There are moments I long for, moments that I wish I could return to: the last time I visited my grandma in the nursing home and held her frail hand; to the moment I selfishly chose to walk away from a dear friendship; to the moment in seminary when I felt most accepted and loved for who I was. I want to return to these moments because they were precious to me, and I want to hold on that…because they were hurtful to me (and others) and I want to repair that…because they were life-giving, life-bearing, life-resurrecting and I need that right now. But those moments are long-gone, and going back to them to remain in them would leave me in the past, in what was, in the things that are long-since dead. I have to move forward, I have to press on because going back would be my own sure and certain death.
We have to move forward, we must move forward because what was can’t be what is, and what is can’t be what will be. The danger lies in staying put, in holding on, in striving to maintain this for all of time. My marriage will die if I try to maintain what is and not pursue what it will be. My self will be a lie if I go back to being the person I was in 2003. My relationship with God will become void of life if I try to keep it the way it is right now without any hope and vision for what it will be.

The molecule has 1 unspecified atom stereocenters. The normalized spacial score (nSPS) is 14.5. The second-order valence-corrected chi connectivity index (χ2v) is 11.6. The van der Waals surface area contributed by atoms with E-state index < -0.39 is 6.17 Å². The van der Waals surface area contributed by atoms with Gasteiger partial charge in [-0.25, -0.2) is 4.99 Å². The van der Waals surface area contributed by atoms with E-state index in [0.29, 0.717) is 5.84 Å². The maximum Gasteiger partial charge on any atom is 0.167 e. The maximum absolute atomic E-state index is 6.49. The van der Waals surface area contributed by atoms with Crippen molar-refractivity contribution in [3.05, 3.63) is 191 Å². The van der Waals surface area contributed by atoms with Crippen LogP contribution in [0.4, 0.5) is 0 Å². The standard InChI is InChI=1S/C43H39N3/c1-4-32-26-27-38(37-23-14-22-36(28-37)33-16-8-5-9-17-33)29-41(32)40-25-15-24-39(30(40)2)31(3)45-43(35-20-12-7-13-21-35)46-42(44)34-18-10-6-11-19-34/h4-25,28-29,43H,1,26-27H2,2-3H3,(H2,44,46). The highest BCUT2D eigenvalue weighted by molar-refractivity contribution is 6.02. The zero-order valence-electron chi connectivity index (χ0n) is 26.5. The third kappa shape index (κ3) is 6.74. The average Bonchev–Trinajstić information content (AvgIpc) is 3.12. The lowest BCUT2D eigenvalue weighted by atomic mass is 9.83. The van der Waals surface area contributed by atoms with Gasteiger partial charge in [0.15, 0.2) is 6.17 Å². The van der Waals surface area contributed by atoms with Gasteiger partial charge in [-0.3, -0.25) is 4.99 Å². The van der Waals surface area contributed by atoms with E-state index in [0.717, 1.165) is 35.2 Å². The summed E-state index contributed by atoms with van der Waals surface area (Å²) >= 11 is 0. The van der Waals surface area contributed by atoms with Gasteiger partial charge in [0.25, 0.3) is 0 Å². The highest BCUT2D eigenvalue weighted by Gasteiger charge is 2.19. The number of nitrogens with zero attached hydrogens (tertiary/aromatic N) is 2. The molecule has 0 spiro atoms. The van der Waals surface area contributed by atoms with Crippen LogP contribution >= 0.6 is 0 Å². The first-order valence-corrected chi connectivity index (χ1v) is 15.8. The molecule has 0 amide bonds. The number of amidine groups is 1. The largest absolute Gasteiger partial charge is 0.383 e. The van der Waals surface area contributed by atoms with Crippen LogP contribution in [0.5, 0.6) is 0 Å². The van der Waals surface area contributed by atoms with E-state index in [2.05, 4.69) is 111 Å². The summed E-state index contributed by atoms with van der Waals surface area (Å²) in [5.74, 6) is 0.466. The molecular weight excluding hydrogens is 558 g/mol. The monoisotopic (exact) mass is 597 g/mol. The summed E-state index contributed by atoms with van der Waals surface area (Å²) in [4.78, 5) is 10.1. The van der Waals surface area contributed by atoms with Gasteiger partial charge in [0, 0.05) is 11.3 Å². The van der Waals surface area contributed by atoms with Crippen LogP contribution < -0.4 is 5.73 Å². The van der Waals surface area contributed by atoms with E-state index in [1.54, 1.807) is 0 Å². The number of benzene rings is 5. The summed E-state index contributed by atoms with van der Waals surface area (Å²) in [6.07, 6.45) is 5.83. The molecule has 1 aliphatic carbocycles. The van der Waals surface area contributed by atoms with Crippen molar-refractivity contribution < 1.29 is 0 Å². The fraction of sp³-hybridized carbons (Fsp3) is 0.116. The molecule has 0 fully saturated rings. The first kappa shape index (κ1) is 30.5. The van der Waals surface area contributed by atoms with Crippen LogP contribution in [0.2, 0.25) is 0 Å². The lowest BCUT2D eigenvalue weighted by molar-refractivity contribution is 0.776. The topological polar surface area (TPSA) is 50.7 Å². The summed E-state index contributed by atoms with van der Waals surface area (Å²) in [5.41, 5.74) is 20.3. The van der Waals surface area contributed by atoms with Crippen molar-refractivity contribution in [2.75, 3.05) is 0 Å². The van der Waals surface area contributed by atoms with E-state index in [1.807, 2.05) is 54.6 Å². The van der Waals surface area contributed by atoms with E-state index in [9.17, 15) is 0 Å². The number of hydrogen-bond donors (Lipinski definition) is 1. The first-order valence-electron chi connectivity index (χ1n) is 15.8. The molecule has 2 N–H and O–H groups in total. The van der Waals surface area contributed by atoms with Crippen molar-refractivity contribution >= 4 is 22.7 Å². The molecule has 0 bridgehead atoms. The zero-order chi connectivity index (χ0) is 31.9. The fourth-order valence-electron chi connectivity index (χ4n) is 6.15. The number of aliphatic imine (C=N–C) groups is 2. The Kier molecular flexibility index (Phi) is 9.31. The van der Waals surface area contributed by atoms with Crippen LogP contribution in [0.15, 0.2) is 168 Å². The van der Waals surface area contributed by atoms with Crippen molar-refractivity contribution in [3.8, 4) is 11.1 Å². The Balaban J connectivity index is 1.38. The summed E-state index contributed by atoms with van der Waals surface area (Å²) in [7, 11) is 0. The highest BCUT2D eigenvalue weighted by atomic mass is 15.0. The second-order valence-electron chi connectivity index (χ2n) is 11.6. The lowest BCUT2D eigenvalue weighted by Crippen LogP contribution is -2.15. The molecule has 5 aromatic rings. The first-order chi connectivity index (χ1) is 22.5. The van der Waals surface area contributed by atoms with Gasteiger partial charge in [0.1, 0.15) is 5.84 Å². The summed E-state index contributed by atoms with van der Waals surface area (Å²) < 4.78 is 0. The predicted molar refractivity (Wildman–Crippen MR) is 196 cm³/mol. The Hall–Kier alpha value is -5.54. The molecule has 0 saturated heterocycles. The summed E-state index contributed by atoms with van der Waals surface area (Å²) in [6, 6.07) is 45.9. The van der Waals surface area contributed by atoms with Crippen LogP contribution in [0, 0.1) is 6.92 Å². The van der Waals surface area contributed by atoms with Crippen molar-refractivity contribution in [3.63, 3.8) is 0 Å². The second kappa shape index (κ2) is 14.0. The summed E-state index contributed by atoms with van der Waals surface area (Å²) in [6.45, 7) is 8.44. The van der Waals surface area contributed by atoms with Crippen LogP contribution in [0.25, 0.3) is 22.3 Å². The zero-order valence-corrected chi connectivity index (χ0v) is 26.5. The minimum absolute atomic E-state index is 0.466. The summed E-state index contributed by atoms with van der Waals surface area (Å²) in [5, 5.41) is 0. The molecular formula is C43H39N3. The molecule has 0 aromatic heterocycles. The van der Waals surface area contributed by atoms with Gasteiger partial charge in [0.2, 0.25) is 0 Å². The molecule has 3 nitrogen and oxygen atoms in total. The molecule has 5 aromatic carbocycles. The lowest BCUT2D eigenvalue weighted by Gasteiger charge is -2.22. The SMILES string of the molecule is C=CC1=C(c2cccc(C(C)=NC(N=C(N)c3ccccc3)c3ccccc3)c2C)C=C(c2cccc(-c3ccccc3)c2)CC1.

The Church will die if it tries to go back to ‘normal’ – to those pre-COVID days that we knew so well, that we worshiped in so well, that we were comfortable with, never thinking about accessibility, health care, and connection. Our local church will die if we hang on to what was, to what we were so fond of, to what was best for us in our time way back when. Blacks and Asians, Indigenous and Migrants will continue to face racism, oppression, hatred and death if we go back to what was…if we stay in what is. The unhoused and migrant populations will continue to go unnoticed and abused if we go back to what was…if we stay in what is. The danger in not moving forward is stagnation, and stagnation is sure and certain death.
The manna we are fed is meant for today…we can’t save it, we can’t go back to it. Yesterday’s provision is rotten and moldy and will certainly kill us. The encounters we have with God on these mountaintops are meant for today…we can’t stay here forever, we can’t go back to them. The God we serve is not the God of stagnation and death, but the God of the moving and living.
We are meant for the now and the not yet – we are meant to live, to move, to grow and flourish. We are called to life and hope, to free the oppressed, to lift up the suppressed, to give mercy to those whom we have power over, to love our neighbors – to love our enemies(!). We are called to correct injustice, to care for creation, for widows, for orphans. We are called to life – to life abundant. There is no turning back.
Have you decided?
There is no turning back.
Though none go with you, will you go forward?
With the world behind you, and the cross before you, will you go forward?
There is no turning back – no turning back!
Don’t let death win – have you decided to not turn back?
Life is there, ahead of us, in abundance. Have you decided?
What a world it will be when we declare that there is no turning back!
much love. sheth.